I'm a layperson learning about quantum mechanics and probability waves. My understanding is that the probability wave for the position of a particle disperses throughout all of the universe.
I have two questions about probability waves:
1) Does the probability wave for a particle take time to disperse throughout space?
For example, if a particle is formed at $t=0$ and I have a detector one light year away, will it be impossible for the detector to detect the particle until the probability wave reaches the detector and at least establishes probability where the detector is located? If so, is there a given speed for the wave (e.g., speed of light)?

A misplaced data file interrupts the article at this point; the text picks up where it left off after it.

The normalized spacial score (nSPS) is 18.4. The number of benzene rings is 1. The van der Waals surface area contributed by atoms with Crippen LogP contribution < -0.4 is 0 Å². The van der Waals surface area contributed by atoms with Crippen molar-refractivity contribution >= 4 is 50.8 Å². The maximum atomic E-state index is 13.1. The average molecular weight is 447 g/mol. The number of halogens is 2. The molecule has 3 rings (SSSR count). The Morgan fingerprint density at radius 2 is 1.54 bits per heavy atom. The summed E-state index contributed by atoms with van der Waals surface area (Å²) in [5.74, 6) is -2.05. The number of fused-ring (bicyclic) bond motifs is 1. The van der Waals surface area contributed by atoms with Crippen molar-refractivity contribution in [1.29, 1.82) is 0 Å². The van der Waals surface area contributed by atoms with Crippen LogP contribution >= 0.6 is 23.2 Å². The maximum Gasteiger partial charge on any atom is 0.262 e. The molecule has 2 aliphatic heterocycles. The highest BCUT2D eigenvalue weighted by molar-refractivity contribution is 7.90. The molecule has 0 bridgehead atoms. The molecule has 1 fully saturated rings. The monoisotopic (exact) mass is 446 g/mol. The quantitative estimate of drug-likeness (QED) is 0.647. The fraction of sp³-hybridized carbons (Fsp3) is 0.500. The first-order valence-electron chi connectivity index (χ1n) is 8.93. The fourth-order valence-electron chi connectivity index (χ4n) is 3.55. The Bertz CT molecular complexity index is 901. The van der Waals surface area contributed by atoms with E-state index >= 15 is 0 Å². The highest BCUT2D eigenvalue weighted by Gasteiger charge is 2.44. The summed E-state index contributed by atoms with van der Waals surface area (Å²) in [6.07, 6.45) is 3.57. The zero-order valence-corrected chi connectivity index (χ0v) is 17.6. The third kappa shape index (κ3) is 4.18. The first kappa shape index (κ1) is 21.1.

2) In the double split experiment where single electrons are fired and detected on the other side of the slits, why do the physical barriers cause the waves to interfere with each other? I was thinking that if the particles were photons, then would the double slits cause the same interference? What if the slits were cut into perfectly clear glass? I assume that the probability waves would not be disrupted by the glass, but is that true?